New releases from Python and Jython on their way
The Python 3.5 proposal supports async and await syntax, while Jython 2.7 gets faster in its latest instalment. We check out what’s new with the object-oriented programming language and the successor to JPython.
In Python Enhancement Proposal (PEP) #0492, Python 3.5 will support asynchronous programming with the inclusion of async and await syntax, making coroutines a native Python language feature. With this proposal, Yury Selivanov hopes to “keep Python relevant and competitive in a quickly growing area of asynchronous programming”.
The PEP shows how the new syntax is used to declare a native coroutine:
async def read_data(db): pass
Key properties of the new feature mean that
async def functions are always coroutines, even if they do not contain
await expressions. The PEP states that it’s a
SyntaxError to have
yield from expressions in an
async function. The new coroutine declaration syntax also internally introduces two new code object flags:
CO_COROUTINEis used to enable runtime detection of coroutines (and migrating existing code)
CO_NATIVE_COROUTINEis used to mark native coroutines (defined with new syntax)
All coroutines have
CO_GENERATOR flags set.
await expressions, these are used to obtain a result of coroutine execution:
async def read_data(db): data = await db.fetch('SELECT ...') ...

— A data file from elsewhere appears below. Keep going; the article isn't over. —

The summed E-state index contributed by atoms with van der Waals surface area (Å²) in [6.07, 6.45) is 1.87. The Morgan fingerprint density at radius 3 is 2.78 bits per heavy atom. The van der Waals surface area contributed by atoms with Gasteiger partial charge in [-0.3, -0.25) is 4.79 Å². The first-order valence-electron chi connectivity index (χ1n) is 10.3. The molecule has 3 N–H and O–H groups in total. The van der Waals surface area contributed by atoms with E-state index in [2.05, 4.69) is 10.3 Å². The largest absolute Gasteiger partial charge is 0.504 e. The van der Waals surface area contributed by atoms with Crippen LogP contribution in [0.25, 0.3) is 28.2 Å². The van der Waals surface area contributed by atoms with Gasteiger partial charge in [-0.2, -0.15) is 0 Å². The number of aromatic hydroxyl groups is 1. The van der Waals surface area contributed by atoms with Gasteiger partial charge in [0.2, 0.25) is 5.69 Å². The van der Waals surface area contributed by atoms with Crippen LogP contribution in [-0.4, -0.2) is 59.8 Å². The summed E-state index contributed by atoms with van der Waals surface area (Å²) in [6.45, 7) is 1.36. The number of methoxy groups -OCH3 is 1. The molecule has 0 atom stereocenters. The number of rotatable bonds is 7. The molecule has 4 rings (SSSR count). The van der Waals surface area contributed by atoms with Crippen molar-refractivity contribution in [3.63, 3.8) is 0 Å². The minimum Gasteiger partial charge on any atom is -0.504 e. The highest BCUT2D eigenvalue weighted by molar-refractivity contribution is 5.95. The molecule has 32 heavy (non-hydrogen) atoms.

Some examples of
await expressions have been published in the PEP as the following:
|Expression||Will be parsed as|
A full list of expressions, complete with invalid syntax examples and further information, can be found in the above mentioned PEP #0492.
Jython 2.7.0 final released
Jython developer Frank Wierzbicki has announced the release of Jython 2.7 after several betas and three release candidates. Described as complementary to Java, the Python-implementation language boasts language and runtime compatibility with CPython 2.7 and substantial support of the Python ecosystem.
New features include built-in support of pip/setuptools and a native launcher for Windows (bin/jython.exe), with the implication that you can now install Jython scripts on Windows.
Jim Baker appeared at PyCon 2015 and presented demos and new features of Jython’s latest shipment, which can be see here.